Jazz, film, and improvised culture.
Big Time: Filipino Indie Caper Chaos
few days ago, the Japan Society emailed donors, updating them on their most recent
round of Fukushima recovery grants. That shows why we can give to them with a
high degree of trust and confidence. It
is also a timely reminder reconstruction is a long term process—one that is
only just beginning in the Philippines.
the typhoon, Filipino films were appearing with increasing frequency on the film
festival circuit, including a special Filipino focus at this year’s NYAFF.
However, Filipino releases do not seem to be comparatively represented in the
American DVD market. Nonetheless, viewers can check out the Filipino indie
filmmaking scene in all its ragged scrappiness with Mario Cornejo’s Big Time (trailer here), co-written,
co-produced, and co-edited with his creative partner Monster Jimenez, which is
indeed available on DVD from Pathfinder Entertainment.
and Jonas are such small time crooks, they are frankly just unemployed losers. Their latest job involved a jar of Choconuts. Oh, but they have ambitious plans to change
things: kidnapping. Their target is
Melody, a teen-aged beauty queen who harbors dreams of movie stardom. There are just two things complicating the
caper. For one thing, Melody is secretly
dating Wilson, the entitled son of underworld kingpin, Don Manolo. Secondly, Danny and Jonas both happen to be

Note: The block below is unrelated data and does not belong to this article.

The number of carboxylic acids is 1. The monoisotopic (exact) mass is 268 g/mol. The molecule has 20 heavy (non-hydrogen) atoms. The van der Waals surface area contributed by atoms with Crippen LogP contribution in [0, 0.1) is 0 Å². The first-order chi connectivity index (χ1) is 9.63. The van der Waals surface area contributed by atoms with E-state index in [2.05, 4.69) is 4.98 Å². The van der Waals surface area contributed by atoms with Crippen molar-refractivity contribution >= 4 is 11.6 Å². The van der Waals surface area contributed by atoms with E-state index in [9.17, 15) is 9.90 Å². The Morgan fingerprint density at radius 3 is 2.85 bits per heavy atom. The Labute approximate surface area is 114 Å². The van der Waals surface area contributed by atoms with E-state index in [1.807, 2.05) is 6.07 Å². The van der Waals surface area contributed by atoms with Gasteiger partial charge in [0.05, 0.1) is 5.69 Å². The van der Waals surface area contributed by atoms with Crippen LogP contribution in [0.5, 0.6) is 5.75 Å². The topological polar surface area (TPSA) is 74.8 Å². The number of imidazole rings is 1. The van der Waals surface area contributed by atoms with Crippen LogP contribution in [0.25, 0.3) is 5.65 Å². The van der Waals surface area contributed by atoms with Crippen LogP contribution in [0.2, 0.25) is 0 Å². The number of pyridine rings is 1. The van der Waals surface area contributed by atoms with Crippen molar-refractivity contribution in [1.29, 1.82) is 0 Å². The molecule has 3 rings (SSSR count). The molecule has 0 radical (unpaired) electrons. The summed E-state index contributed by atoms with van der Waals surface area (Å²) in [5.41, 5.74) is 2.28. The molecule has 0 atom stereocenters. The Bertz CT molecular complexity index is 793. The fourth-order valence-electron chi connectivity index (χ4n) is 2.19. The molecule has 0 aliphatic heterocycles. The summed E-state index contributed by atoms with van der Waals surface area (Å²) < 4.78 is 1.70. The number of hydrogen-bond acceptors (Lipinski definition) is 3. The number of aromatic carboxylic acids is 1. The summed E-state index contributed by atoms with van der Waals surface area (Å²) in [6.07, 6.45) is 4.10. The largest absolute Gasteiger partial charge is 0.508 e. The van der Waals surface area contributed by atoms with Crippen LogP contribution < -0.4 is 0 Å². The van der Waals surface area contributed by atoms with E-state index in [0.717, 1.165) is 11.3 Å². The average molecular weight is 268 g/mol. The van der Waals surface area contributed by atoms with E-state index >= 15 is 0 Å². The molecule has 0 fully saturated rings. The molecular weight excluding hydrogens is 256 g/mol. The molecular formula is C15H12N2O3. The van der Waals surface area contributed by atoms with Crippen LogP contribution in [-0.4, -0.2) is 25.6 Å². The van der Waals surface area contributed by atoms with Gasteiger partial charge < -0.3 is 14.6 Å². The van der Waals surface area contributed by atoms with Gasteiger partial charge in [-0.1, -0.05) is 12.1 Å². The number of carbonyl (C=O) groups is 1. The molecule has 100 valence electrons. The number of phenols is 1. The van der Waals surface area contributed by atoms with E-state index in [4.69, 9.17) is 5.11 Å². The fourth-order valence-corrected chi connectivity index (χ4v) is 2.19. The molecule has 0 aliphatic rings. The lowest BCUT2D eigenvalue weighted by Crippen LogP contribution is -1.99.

Wilson comes along in time to foil the abduction, but the spoiled thug is not exactly
thinking about justice. Resentful his father would not loan him the seed money
to start up his own drug smuggling operation, Wilson uses the dim-witted duo to
stage his own kidnapping, along with Melody. Of course, there is no question
who is calling the shots and holding the gun. He promises everyone a cut, but
we know better than that.
is plenty of goofy wackiness in Big Time,
but there is also a fair amount of blood and angst. It pretty much covers the indie waterfront,
peaking with an ending that is both ironic and sentimental. Separately, either
could be annoying, but the combo is quite a feat.
Danny and Jonas, Winston Elizalde and Nor Domingo certainly are not afraid of a
little physical comedy. They might not
exactly light up the screen, but they have believable buddy rapport. On the other hand, it is hard to fathom why
anyone would date Jamie Wilson’s beefy namesake, or pay good money to ransom
him. At least Michael De Mesa takes care
of hardnosed business as the fierce but taciturn Don Manolo.
Big Time admittedly treads
some familiar Taratino-blazed trails, but it brings a distinctly Filipino sensibility
to the tragic-comic caper genre, including tons of local celebrity references
that will be lost on those who do not regular watch the Filipino version of Entertainment Tonight. Regardless, its energy level is
impressive. Recommended for fans of
indie gangster films, Big Time is now
available on DVD.
While there is not an equivalent to the Japan
Society responding to the typhoon with the same degree of local expertise and
stature, the Red Cross always a safe choice for first response efforts around
the globe. You can support their efforts
in the Philippines here.
Labels: DVD, Filipino Cinema